Talking with Your Student About Study Drugs
While alcohol still tops the list of substance abuse problems among college students, the misuse and abuse of prescription drugs is a growing problem. According to a 2011 survey, 12 percent of UW–Madison students reported using prescription drugs that were not prescribed to them within the last year.
In particular, Adderall and similar stimulants (aka “study drugs” or “smart pills”), which are generally prescribed to treat Attention Deficit Hyperactivity Disorder (ADHD), are becoming common study aids on college campuses. Students who don’t need the drug for medical reasons are turning to these stimulants to stay alert and focused during tests and late-night study sessions; some also combine Adderall with alcohol to stay up late partying or use the drug to aid in weight loss.
The use of these drugs can lead to serious medical consequences, not to mention legal and academic implications.
“We’re talking about a drug that is similar to cocaine in terms of its high potential for abuse and addiction,” says Eric Heiligenstein, a University Health Services (UHS) psychiatrist. “The side effects depend on the person, but these medications can be very dangerous — and sometimes fatal — when mixed with other drugs or alcohol.“
Side effects of Adderall can include depression, shortness of breath, stroke, heart attack, seizures, hallucinations, and addiction, among many others. Additionally, obtaining, selling or distributing prescription drugs may result in significant fines and jail time and/or disciplinary sanctions for university misconduct.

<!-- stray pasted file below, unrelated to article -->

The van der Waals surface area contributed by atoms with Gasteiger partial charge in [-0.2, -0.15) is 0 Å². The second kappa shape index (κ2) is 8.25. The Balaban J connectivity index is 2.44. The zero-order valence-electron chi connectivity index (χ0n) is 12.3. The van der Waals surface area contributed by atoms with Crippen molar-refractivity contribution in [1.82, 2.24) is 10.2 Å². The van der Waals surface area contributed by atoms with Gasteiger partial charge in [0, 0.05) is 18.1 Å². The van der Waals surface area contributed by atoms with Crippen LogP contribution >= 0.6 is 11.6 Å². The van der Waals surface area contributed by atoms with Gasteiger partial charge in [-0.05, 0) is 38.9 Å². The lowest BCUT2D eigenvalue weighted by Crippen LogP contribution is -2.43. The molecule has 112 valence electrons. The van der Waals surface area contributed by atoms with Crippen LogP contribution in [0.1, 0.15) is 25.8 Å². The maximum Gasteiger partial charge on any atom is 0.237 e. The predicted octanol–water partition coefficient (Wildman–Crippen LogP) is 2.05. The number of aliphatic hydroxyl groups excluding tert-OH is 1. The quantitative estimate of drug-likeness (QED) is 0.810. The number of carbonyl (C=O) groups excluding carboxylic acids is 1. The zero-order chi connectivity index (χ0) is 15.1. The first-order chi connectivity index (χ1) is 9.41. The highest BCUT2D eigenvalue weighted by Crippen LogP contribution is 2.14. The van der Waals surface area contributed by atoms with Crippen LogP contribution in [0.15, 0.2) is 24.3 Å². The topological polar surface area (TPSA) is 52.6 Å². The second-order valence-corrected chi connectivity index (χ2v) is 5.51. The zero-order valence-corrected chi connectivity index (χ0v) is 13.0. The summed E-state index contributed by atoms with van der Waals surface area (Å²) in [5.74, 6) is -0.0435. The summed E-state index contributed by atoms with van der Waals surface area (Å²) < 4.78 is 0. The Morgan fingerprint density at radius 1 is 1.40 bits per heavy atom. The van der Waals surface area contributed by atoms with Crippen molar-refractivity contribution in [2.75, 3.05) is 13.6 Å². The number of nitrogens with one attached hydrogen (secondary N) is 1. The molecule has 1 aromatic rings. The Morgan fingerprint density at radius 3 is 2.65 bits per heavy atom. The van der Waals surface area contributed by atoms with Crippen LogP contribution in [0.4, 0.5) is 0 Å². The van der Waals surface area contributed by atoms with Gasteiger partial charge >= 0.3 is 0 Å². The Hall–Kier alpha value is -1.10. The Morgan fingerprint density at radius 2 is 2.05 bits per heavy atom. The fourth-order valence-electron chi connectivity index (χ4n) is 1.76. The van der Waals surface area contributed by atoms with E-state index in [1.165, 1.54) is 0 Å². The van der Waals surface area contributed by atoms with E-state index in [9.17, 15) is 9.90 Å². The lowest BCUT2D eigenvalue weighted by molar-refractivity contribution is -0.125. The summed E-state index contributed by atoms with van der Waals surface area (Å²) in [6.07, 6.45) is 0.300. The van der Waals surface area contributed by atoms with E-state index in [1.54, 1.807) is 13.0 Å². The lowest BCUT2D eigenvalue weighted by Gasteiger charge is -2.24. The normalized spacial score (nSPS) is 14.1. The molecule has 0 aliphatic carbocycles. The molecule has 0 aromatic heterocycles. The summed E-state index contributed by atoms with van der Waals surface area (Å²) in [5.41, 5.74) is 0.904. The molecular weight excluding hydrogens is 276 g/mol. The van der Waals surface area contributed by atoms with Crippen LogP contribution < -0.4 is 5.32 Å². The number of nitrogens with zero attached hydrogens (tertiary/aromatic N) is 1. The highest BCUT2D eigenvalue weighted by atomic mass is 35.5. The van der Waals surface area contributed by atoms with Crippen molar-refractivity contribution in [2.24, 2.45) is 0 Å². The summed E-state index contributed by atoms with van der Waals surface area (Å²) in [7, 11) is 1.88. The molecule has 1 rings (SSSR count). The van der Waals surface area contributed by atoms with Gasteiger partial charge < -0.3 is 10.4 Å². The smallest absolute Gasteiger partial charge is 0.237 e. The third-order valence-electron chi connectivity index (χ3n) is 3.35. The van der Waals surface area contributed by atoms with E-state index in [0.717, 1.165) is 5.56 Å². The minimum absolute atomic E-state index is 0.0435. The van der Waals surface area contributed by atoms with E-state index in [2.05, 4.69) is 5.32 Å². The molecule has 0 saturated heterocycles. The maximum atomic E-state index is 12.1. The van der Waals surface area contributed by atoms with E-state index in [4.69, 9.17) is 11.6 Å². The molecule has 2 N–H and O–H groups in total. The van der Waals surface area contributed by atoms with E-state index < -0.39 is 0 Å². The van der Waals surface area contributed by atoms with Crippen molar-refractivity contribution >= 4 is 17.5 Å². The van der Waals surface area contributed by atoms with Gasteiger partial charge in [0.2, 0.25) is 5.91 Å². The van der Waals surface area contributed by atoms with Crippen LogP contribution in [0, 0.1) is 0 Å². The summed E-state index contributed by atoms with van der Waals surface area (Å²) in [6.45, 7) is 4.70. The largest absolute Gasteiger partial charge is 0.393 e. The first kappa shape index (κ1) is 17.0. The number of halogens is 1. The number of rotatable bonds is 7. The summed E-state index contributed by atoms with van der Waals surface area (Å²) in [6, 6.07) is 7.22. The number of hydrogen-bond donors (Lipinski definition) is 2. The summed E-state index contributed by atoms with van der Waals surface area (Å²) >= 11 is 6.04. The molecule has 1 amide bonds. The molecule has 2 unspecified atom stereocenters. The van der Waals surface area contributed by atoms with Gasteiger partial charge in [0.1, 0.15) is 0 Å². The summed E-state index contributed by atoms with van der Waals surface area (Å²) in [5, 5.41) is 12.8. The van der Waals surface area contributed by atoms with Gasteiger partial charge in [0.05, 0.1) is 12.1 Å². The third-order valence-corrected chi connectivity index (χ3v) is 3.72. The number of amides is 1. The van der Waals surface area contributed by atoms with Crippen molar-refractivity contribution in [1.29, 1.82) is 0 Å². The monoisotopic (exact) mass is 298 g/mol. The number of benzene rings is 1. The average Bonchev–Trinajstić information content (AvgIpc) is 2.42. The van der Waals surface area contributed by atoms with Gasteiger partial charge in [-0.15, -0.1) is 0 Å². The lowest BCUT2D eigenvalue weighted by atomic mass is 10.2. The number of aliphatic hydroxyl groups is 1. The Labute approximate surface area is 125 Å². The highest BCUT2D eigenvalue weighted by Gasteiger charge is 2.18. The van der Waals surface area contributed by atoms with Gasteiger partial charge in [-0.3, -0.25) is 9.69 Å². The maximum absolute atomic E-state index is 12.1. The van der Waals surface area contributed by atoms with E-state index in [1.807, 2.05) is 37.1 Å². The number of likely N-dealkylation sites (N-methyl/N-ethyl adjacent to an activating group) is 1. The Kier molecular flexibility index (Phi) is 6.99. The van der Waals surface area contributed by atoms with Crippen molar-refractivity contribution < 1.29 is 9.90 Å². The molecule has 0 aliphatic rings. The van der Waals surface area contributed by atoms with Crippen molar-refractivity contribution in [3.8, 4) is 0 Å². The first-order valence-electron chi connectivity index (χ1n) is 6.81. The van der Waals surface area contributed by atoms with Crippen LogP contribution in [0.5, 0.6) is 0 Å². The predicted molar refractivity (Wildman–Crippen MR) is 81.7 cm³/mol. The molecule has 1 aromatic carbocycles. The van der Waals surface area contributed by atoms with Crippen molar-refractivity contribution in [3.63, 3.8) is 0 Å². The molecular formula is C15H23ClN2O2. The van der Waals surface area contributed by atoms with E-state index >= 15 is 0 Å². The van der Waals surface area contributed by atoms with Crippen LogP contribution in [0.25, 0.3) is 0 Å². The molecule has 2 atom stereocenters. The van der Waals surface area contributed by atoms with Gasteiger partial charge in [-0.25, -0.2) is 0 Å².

Although students perceive Adderall to be a quick and easy fix to help them focus and be more productive, there is no evidence that ADHD drugs help students get better grades. In fact, Adderall may only make them feel more productive, rather than actually improving their productivity.
“[Students] think that the only way they can study and pass their tests is if they take the drug, and that can lead to a dangerous cycle of abuse,” Heiligenstein says. “Learning to manage their time and stress, and seeking academic or mental health help when needed, are better bets when it comes to getting good grades. And these are skills that they’ll use throughout the rest of their lives.”
Just as we encourage you to talk to your students about alcohol, we encourage you to do the same about prescription drugs such as Adderall. And with finals and looming project deadlines right around the corner, there is no better time than the present.
Check out these tips for getting the conversation started:
- Start an ongoing conversation, not a one-time speech on drug use. Students aren’t likely to bring up the topics, but they’ll listen if you do.
- Encourage your student to think about how drug use can affect his or her life in the short and long run; there are health risks and legal consequences.
- Ask your student what he or she would do if offered prescription drugs or if a roommate is taking them.
- Stay involved. Call, write, or send e-mails frequently. Find out how your student is doing. Encourage your student to seek help if he or she is having trouble managing stress or other health issues.
- If you suspect your student may have a problem, address it immediately. If you’d like advice on how to talk to your son or daughter, UHS can help. Visit www.uhs.wisc.edu or call 608-265-5600.
- And finally, if you have an incoming or current student who is being treated for ADHD, talk about the risks of sharing or selling medication. See the UHS website for more information about transferring care to UHS.